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Direction of Induced I in a loop of conductor?

Discussion in 'Electronic Design' started by [email protected], May 26, 2007.

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  1. Guest

    Suppose a loop of conductor is intitially carrying no current and is
    placed in a changing magnetic field for time T, and the induced
    current is allowed to go back to zero. If this is repeated with the
    magnetic field changing in the same way, will the induced I circulate
    clockwise 50% of the time, anti-clockwise 50%?
     
  2. The current will not go back to zero unless the magnetic field
    enclosed by the loop stops changing. The current will always be
    proportional to the rate of change of the enclosed magnetic flux. A
    change in flux is implied by moving the loop into or out of a static
    magnetic field, or by changing the area of the loop, or by the
    intensity of the magnetic field changing. An increase in N-S magnetic
    flux is equivalent to a decrease in S-N magnetic flux, etc. The
    current's direction will be such that the current's induced magnetic
    field will tend to maintain the total flux through the loop constant.
    So, the direct answer to your question is, the magnetic field must
    stop changing for the current to fall to zero. If the field then
    starts increasing from its steady level in the same direction, the
    current will resume in the same direction.
    If the magnetic field was increasing, and then was allowed to decrease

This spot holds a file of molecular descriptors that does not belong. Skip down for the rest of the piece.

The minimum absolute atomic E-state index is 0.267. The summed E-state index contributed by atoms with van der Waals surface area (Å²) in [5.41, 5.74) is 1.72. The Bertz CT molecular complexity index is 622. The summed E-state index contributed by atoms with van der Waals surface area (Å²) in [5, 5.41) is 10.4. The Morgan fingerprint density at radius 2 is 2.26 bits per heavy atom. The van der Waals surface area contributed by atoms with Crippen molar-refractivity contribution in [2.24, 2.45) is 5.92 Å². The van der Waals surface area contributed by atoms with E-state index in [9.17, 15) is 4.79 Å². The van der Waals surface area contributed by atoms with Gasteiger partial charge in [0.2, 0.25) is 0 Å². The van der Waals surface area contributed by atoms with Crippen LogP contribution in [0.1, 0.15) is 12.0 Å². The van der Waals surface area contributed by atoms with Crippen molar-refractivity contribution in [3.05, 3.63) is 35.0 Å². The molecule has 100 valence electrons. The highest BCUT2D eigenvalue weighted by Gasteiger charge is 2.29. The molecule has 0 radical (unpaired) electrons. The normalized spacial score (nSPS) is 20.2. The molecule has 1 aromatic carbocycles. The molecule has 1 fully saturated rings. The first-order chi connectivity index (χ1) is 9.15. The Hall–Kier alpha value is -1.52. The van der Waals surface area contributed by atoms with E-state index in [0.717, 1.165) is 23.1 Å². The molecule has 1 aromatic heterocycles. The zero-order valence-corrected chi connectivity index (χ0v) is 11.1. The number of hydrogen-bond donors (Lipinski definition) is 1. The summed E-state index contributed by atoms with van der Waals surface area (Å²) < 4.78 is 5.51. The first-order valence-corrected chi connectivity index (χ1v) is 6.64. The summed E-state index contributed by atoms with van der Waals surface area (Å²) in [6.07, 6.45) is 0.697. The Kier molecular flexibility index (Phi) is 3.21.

to zero, the current would reverse, then fall to zero. Then,
    increasing the magnetic field in the original direction would cause
    the current to rise in the original direction.
     
  3. Guest

    No. The direction of the current flow is totally predictable.

    http://en.wikipedia.org/wiki/Right_hand_grip_rule
     
  4. Guest

    Thankyou for taking the time to post me a link, even if it isn't
    relevant ;) The direction is given by Lenz's Law which I completely
    forgot about. Doh!
     
  5. John Larkin

    John Larkin Guest

    It depends on whether the loop has resistance or if it's a
    superconductor. If it has resistance and the loop's L/R time constant
    is fast compared to the rate of change of the external field, the loop
    current will be proportional to the rate of change of the field.

    If there's no resistance in the loop, the current will be proportional
    to the instantaneous value of the appplied field, and follow its sign.

    In between, it's in between.

    John
     
  6. Fred Bloggs

    Fred Bloggs Guest

  7. Guest

    The right hand grip rule explicitly gives the the direction of the
    current induced in a loop, or a stack of loops aka a solenoid. Lenz's
    Law is much less immediately comprehensible.

    http://en.wikipedia.org/wiki/Lenz's_law

    But I suppose relevance is in the eye of the beholder.
     
  8. To be precise, a changing magnetic field induces an emf in a conductor.
    The resulting current flow depends on that plus the impedance in the
    circuit.
     
  9. Jasen

    Jasen Guest

    probably not.

    Bye.
    Jasen
     
  10. John Larkin

    John Larkin Guest

    In the case of a ring exposed to an external magnetic field, the
    current in the ring generates a local field that fights the external
    field, so the emf is a complex function of the result. In the case of
    a superconductive loop, the induced emf is obviously zero, the current
    is finite, and the field created by the ring exactly cancels the
    applied field. And "changing" no longer applies: the current is
    determined by the static applied field, with some constant of
    integration lurking maybe. In other words, the L/R time constant of
    the ring is infinite.

    John
     
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